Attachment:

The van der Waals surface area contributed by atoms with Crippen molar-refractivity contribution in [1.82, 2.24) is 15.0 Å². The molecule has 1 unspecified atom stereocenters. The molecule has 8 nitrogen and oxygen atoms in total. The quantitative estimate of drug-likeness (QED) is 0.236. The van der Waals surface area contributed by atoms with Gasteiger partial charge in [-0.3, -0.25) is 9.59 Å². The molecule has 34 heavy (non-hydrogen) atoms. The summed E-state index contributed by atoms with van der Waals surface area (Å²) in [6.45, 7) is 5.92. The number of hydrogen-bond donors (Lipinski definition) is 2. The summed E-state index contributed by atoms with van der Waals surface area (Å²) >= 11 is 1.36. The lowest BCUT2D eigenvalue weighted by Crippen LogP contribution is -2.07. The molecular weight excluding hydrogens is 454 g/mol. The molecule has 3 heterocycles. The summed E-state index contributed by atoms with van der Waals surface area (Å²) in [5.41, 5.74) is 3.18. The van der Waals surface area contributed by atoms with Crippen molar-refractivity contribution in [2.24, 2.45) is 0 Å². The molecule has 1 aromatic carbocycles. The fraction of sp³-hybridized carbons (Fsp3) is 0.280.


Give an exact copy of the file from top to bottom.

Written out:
The van der Waals surface area contributed by atoms with Crippen molar-refractivity contribution in [1.82, 2.24) is 15.0 Å². The molecule has 1 unspecified atom stereocenters. The molecule has 8 nitrogen and oxygen atoms in total. The quantitative estimate of drug-likeness (QED) is 0.236. The van der Waals surface area contributed by atoms with Gasteiger partial charge in [-0.3, -0.25) is 9.59 Å². The molecule has 34 heavy (non-hydrogen) atoms. The summed E-state index contributed by atoms with van der Waals surface area (Å²) in [6.45, 7) is 5.92. The number of hydrogen-bond donors (Lipinski definition) is 2. The summed E-state index contributed by atoms with van der Waals surface area (Å²) >= 11 is 1.36. The lowest BCUT2D eigenvalue weighted by Crippen LogP contribution is -2.07. The molecular weight excluding hydrogens is 454 g/mol. The molecule has 3 heterocycles. The summed E-state index contributed by atoms with van der Waals surface area (Å²) in [5.41, 5.74) is 3.18. The van der Waals surface area contributed by atoms with Crippen molar-refractivity contribution in [2.24, 2.45) is 0 Å². The molecule has 1 aromatic carbocycles. The fraction of sp³-hybridized carbons (Fsp3) is 0.280.